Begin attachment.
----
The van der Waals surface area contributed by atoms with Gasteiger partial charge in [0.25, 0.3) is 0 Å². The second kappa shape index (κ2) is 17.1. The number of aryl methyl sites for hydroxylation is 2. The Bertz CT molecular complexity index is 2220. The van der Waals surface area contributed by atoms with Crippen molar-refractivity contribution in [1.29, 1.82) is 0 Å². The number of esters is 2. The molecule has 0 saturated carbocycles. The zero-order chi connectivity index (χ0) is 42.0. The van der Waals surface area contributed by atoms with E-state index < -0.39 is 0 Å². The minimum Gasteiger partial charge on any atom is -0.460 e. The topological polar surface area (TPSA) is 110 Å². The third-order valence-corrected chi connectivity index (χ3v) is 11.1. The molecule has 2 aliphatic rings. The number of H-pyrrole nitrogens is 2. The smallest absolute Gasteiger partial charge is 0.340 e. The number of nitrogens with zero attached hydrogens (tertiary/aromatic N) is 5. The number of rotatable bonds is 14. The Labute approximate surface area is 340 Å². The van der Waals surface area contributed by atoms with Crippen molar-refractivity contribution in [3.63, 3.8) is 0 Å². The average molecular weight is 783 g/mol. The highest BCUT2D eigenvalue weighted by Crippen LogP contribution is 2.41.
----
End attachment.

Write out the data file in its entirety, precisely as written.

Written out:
The van der Waals surface area contributed by atoms with Gasteiger partial charge in [0.25, 0.3) is 0 Å². The second kappa shape index (κ2) is 17.1. The number of aryl methyl sites for hydroxylation is 2. The Bertz CT molecular complexity index is 2220. The van der Waals surface area contributed by atoms with Crippen molar-refractivity contribution in [1.29, 1.82) is 0 Å². The number of esters is 2. The molecule has 0 saturated carbocycles. The zero-order chi connectivity index (χ0) is 42.0. The van der Waals surface area contributed by atoms with E-state index < -0.39 is 0 Å². The minimum Gasteiger partial charge on any atom is -0.460 e. The topological polar surface area (TPSA) is 110 Å². The third-order valence-corrected chi connectivity index (χ3v) is 11.1. The molecule has 2 aliphatic rings. The number of H-pyrrole nitrogens is 2. The smallest absolute Gasteiger partial charge is 0.340 e. The number of nitrogens with zero attached hydrogens (tertiary/aromatic N) is 5. The number of rotatable bonds is 14. The Labute approximate surface area is 340 Å². The van der Waals surface area contributed by atoms with Crippen molar-refractivity contribution in [3.63, 3.8) is 0 Å². The average molecular weight is 783 g/mol. The highest BCUT2D eigenvalue weighted by Crippen LogP contribution is 2.41.